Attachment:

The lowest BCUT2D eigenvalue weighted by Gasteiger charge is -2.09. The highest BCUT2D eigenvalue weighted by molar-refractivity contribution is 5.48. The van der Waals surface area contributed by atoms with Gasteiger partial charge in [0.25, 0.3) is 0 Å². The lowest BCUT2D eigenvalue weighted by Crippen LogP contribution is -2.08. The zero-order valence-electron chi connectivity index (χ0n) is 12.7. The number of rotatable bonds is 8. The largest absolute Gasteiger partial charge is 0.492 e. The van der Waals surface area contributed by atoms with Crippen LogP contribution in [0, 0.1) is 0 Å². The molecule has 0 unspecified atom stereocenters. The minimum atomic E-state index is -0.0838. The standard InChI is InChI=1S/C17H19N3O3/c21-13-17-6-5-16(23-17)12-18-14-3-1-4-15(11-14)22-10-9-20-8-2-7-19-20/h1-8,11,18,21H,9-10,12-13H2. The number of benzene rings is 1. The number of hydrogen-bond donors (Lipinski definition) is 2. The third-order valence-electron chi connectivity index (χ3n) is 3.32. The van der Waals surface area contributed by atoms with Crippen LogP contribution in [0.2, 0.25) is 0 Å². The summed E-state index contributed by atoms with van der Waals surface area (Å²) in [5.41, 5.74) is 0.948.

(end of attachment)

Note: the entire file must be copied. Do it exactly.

The lowest BCUT2D eigenvalue weighted by Gasteiger charge is -2.09. The highest BCUT2D eigenvalue weighted by molar-refractivity contribution is 5.48. The van der Waals surface area contributed by atoms with Gasteiger partial charge in [0.25, 0.3) is 0 Å². The lowest BCUT2D eigenvalue weighted by Crippen LogP contribution is -2.08. The zero-order valence-electron chi connectivity index (χ0n) is 12.7. The number of rotatable bonds is 8. The largest absolute Gasteiger partial charge is 0.492 e. The van der Waals surface area contributed by atoms with Crippen LogP contribution in [0, 0.1) is 0 Å². The molecule has 0 unspecified atom stereocenters. The minimum atomic E-state index is -0.0838. The standard InChI is InChI=1S/C17H19N3O3/c21-13-17-6-5-16(23-17)12-18-14-3-1-4-15(11-14)22-10-9-20-8-2-7-19-20/h1-8,11,18,21H,9-10,12-13H2. The number of benzene rings is 1. The number of hydrogen-bond donors (Lipinski definition) is 2. The third-order valence-electron chi connectivity index (χ3n) is 3.32. The van der Waals surface area contributed by atoms with Crippen LogP contribution in [0.2, 0.25) is 0 Å². The summed E-state index contributed by atoms with van der Waals surface area (Å²) in [5.41, 5.74) is 0.948.